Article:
In those twenty years before I actually wrote it, though, I had All the Thoughts, and, yes, So Lucky holds just about every one I could cram in without distorting the story. There isn’t room to write them all here, but you can read about the driving force—the urgent need for representation, for seeing ourselves mirrored on page and screen—in the New York Times Opinion piece I wrote “Rewriting the Old Disability Script,” which came out right at the end of 2018.

Any parting thoughts on AIDS and/or disability as a metaphor would be most appreciated.
More and more I’m seeing the same military metaphors used in the treatment of MS as those long in use for cancer and AIDS—fighting the disease, aggressive marshalling of forces, immune defense, etc.—but MS is not metaphorized to anything like the extent of HIV/AIDS. I’ve never seen MS characterized as a plague, for example, or invasion, probably because it’s not generally regarded as infectious. The metaphors of AIDS, it seems to me, are largely built on fear and disgust—with a vast moral dimension—whereas those for MS are based on pity. Both are distancing and Othering; both are dangerous.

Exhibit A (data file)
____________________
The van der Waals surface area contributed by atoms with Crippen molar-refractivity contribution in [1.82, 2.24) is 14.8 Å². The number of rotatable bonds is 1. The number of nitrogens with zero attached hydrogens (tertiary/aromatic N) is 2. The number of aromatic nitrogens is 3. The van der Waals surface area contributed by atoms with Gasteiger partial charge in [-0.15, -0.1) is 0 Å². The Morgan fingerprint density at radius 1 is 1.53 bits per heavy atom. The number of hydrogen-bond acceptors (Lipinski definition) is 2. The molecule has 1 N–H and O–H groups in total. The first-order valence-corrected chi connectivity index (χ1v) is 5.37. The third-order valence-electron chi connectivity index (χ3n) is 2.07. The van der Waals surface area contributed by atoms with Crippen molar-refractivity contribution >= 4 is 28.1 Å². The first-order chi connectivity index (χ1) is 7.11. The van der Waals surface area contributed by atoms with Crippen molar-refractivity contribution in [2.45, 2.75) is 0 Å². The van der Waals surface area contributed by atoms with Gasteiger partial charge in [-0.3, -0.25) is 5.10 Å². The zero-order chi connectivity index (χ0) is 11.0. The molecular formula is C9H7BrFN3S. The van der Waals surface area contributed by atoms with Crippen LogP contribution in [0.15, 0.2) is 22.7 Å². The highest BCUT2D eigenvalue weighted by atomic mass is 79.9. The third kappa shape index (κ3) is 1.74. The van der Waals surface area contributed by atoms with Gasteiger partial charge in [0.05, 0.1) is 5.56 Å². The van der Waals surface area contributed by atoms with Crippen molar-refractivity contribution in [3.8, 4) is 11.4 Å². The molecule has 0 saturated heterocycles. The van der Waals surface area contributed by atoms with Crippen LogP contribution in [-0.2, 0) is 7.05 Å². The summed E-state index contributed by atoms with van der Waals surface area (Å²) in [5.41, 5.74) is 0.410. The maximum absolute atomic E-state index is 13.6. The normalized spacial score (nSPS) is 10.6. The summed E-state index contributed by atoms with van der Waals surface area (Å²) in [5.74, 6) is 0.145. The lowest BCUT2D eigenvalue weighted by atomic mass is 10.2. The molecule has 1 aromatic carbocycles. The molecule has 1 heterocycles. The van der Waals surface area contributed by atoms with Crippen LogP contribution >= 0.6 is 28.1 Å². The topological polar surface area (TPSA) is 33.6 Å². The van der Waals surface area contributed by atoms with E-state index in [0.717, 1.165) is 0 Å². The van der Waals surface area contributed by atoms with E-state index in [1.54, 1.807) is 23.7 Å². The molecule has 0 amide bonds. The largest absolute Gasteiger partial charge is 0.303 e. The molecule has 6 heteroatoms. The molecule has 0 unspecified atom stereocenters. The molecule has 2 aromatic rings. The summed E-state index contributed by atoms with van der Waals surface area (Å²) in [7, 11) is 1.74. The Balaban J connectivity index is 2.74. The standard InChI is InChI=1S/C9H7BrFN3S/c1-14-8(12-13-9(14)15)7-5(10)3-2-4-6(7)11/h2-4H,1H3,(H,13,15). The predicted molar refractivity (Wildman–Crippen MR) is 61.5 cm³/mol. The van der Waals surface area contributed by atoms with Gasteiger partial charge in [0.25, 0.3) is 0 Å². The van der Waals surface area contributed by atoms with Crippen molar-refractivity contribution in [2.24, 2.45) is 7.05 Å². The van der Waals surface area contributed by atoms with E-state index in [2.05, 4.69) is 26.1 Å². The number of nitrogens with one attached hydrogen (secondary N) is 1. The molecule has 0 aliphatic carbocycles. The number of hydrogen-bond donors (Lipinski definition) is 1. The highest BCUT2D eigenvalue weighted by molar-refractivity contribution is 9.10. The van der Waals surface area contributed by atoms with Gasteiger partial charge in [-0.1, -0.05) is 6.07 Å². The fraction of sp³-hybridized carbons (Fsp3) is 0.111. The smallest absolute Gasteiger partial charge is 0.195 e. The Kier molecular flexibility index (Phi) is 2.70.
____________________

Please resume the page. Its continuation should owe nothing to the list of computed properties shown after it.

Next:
I get so very, very tired of disabled characters in books and film being treated as nothing but a narrative prosthesis: we die at the end so that the status quo can be restored and all those nice nondisabled people can get back to their real lives without having crips cluttering up the place. And I am so very done with novelists and screenwriters using disability as a signifier of evil.

I can’t speak for anyone else but I am not anyone’s metaphor. I refuse to be anyone’s educational opportunity and I will not be an inspirational example. To those considering such a foolish choice I would say: You may not pity me nor use me to explore your own empathy; you have no fucking idea what I feel and think. And, oh, do not—do not, ever—use disability as an insult or I will come for you….

Links to Nicola’s essays can be found online at nicolagriffith.com. Better yet, pick up a copy of So Lucky!

Raymond Luczak is the author and editor of over twenty books. His latest titles are The Kinda Fella I Am (Reclamation Press), A Babble of Objects (Fomite Press), and The Last Deaf Club in America (Handtype Press). Books recently published in 2019 include Flannelwood (Red Hen Press) and Lovejets: Queer Male Poets on 200 Years of Walt Whitman (Squares & Rebels). He was previously the editor of the queer fiction journals Jonathan and Callisto. A ten-time Pushcart Prize nominee, he lives in Minneapolis, Minnesota. Visit his website at: raymondluczak.com.